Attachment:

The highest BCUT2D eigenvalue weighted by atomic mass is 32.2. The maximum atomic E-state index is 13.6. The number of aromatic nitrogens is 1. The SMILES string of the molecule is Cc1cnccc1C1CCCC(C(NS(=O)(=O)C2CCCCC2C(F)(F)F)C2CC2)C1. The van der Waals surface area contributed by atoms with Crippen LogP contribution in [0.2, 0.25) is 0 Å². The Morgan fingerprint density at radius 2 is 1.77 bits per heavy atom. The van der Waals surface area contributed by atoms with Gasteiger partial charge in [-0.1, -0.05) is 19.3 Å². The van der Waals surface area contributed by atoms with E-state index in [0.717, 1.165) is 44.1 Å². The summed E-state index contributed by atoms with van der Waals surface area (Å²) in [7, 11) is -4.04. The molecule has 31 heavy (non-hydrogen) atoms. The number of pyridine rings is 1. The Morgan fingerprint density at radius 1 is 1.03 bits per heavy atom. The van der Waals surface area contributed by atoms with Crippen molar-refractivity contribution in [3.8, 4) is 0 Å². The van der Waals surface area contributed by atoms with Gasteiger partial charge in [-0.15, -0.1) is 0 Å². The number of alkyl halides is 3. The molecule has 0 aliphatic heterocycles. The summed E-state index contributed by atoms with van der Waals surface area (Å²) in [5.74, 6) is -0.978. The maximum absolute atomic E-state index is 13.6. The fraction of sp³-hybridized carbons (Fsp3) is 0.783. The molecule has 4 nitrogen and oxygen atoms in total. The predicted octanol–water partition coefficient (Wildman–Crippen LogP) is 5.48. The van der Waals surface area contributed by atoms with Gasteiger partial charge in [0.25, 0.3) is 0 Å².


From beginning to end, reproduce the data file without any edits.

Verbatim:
The highest BCUT2D eigenvalue weighted by atomic mass is 32.2. The maximum atomic E-state index is 13.6. The number of aromatic nitrogens is 1. The SMILES string of the molecule is Cc1cnccc1C1CCCC(C(NS(=O)(=O)C2CCCCC2C(F)(F)F)C2CC2)C1. The van der Waals surface area contributed by atoms with Crippen LogP contribution in [0.2, 0.25) is 0 Å². The Morgan fingerprint density at radius 2 is 1.77 bits per heavy atom. The van der Waals surface area contributed by atoms with Gasteiger partial charge in [-0.1, -0.05) is 19.3 Å². The van der Waals surface area contributed by atoms with E-state index in [0.717, 1.165) is 44.1 Å². The summed E-state index contributed by atoms with van der Waals surface area (Å²) in [7, 11) is -4.04. The molecule has 31 heavy (non-hydrogen) atoms. The number of pyridine rings is 1. The Morgan fingerprint density at radius 1 is 1.03 bits per heavy atom. The van der Waals surface area contributed by atoms with Crippen molar-refractivity contribution in [3.8, 4) is 0 Å². The van der Waals surface area contributed by atoms with Gasteiger partial charge in [-0.15, -0.1) is 0 Å². The number of alkyl halides is 3. The molecule has 0 aliphatic heterocycles. The summed E-state index contributed by atoms with van der Waals surface area (Å²) in [5.74, 6) is -0.978. The maximum absolute atomic E-state index is 13.6. The fraction of sp³-hybridized carbons (Fsp3) is 0.783. The molecule has 4 nitrogen and oxygen atoms in total. The predicted octanol–water partition coefficient (Wildman–Crippen LogP) is 5.48. The van der Waals surface area contributed by atoms with Gasteiger partial charge in [0.25, 0.3) is 0 Å².